NOTE: This editorial originally appeared in the Bulletin of the World Health Organization and is provided here under the Creative Commons Attribution. The original editorial, including the authors’ institutional affiliations and references, is available here.
Although often considered only a medical problem, antimicrobial resistance is an evolutionary challenge accelerated by social, cultural and economic factors that lead to the misuse, overuse and abuse of life-saving antimicrobial medicines.
The antimicrobial resistance challenge is compounded by inadequate attention to disease prevention and response, global circulation of people and products, differences in industry and market regulations across countries and a fragile pipeline of new antibiotics and their alternatives. While the discovery of new antimicrobials will provide temporary solutions, sustainable success requires rigorous social science research that explores the drivers of antimicrobial resistance. These solutions should promote balance between equitable access to, conservation of and innovation for antimicrobials, adapted to local conditions across the globe.
Effective actions against antimicrobial resistance will need to be informed by insights and evidence from the social sciences, encompassing a broad variety of disciplines. From our perspective, current engagement with the full range of social sciences is inadequate; greater collaboration within and between social science disciplines must be prioritized. Only then can we generate sufficient cross-sectional knowledge to overcome obstacles to addressing antimicrobial resistance, including inequitable access to effective antimicrobials, inadequate sanitation and hygiene infrastructure, disincentives for appropriate use of existing antimicrobials and insufficient incentive for innovation in developing new antimicrobials. Collaboration among social scientists from various disciplines is also needed to help anticipate unintended consequences of action, such as inadvertently driving the use of sub-optimal antibiotics by raising concerns about resistance.
In the past 15 years, social science research has generated substantial knowledge about the systemic causes of antimicrobial resistance and has identified feasible interventions. After the World Health Assembly adopted the Global action plan on antimicrobial resistance in 2015, more than 120 countries developed national action plans.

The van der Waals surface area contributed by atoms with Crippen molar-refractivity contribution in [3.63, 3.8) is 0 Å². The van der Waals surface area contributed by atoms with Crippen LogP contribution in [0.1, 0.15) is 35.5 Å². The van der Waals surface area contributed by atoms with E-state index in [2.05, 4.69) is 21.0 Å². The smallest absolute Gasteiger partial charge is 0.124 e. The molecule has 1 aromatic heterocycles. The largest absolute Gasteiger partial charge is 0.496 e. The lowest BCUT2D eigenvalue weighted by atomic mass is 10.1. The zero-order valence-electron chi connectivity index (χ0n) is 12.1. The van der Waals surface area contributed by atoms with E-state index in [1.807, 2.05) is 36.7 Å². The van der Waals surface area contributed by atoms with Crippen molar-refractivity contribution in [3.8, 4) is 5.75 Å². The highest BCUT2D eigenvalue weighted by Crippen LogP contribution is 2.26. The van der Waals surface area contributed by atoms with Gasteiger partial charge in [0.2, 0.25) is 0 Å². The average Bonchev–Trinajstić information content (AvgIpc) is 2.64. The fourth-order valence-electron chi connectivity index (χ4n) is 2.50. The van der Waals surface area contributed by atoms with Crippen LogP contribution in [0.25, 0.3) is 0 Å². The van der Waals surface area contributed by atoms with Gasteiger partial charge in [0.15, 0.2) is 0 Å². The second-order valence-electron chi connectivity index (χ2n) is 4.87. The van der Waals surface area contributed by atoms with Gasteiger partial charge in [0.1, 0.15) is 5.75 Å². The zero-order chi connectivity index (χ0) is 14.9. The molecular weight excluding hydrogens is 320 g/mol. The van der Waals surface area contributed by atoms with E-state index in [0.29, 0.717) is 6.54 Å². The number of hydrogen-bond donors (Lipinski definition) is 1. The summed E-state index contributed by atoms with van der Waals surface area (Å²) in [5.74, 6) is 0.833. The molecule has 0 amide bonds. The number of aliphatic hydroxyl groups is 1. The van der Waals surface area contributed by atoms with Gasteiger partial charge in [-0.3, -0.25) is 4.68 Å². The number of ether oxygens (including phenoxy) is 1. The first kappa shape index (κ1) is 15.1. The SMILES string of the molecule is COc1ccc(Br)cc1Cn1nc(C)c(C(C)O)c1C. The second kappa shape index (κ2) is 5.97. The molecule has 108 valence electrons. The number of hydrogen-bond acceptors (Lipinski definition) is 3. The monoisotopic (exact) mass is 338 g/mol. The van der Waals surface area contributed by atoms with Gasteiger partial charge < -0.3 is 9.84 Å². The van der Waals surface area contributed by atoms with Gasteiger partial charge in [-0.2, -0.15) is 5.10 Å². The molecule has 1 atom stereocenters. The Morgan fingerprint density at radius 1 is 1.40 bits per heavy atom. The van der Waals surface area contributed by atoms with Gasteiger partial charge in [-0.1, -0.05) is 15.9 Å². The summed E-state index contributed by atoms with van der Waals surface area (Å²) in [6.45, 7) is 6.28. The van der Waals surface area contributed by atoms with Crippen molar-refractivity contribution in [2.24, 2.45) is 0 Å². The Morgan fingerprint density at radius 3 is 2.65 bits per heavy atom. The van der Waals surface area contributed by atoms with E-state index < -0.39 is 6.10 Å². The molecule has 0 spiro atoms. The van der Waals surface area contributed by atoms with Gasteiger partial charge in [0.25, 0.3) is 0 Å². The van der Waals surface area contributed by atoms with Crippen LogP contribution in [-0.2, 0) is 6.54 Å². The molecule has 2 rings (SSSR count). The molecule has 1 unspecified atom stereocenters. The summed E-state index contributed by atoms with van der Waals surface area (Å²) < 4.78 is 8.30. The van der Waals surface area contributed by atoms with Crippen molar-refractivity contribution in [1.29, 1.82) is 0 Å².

Despite this progress, challenges remain, such as how to scale-up access to antimicrobials without scaling-up resistance, identifying the clinical practices that can reduce antimicrobial use without risking lives, and how to de-link the price of antimicrobials from the cost of their development. Existing global efforts may be too slow to counter antimicrobial resistance, given the lack of political commitment, the challenge of addressing transboundary collective action problems and the difficulty in balancing antimicrobial resistance with other global threats. A range of social science disciplines can provide essential analytic tools for developing solutions for such global challenges.
To encourage collaboration and to address this challenge, we have created the International Network for Antimicrobial Resistance Social Science (INAMRSS). The network is an open consortium of social science researchers focused on addressing the global challenge of antimicrobial resistance. We believe antimicrobial resistance is only surmountable through efforts that consider social, political and economic factors. We intend to champion social science as part of a broadly defined One Health perspective to inform global initiatives. INAMRSS is a member of the Global AMR R&D Hub stakeholder group, which has built a system to track antimicrobial resistance research investment, but has not yet started monitoring relevant social science research funding.
We endorse the recommendation of the United Nations Interagency Coordination Group on Antimicrobial Resistance for creating an Independent Panel on Evidence for Action against such resistance, with appropriate expertise across disciplines including the social sciences, and with a focus on the ways that humans are driving this problem and can contribute to solutions.
As initial steps, INAMRSS strongly recommends several coordinated initiatives to better identify and implement valuable social science insights to support and inform much needed action against antimicrobial resistance. These initiatives include:
- (i) tracking inputs and outputs of social science research, including mapping current research spending, research publications and identifying key gaps;
- (ii) including social scientists in antimicrobial resistance research teams, panels, and proposals;
- (iii) exploring social science interventions to address antimicrobial resistance at individual, population and systemic levels;
- (iv) identifying key requirements for infrastructure support and international coordination, such as the Independent Panel on Evidence for Action Against Antimicrobial Resistance and the Global AMR R&D Hub; and
- (v) using the data generated above to appropriately fund social science research.
Only when we consider the multidisciplinary aspects of the challenge together, will we prevail in addressing antimicrobial resistance.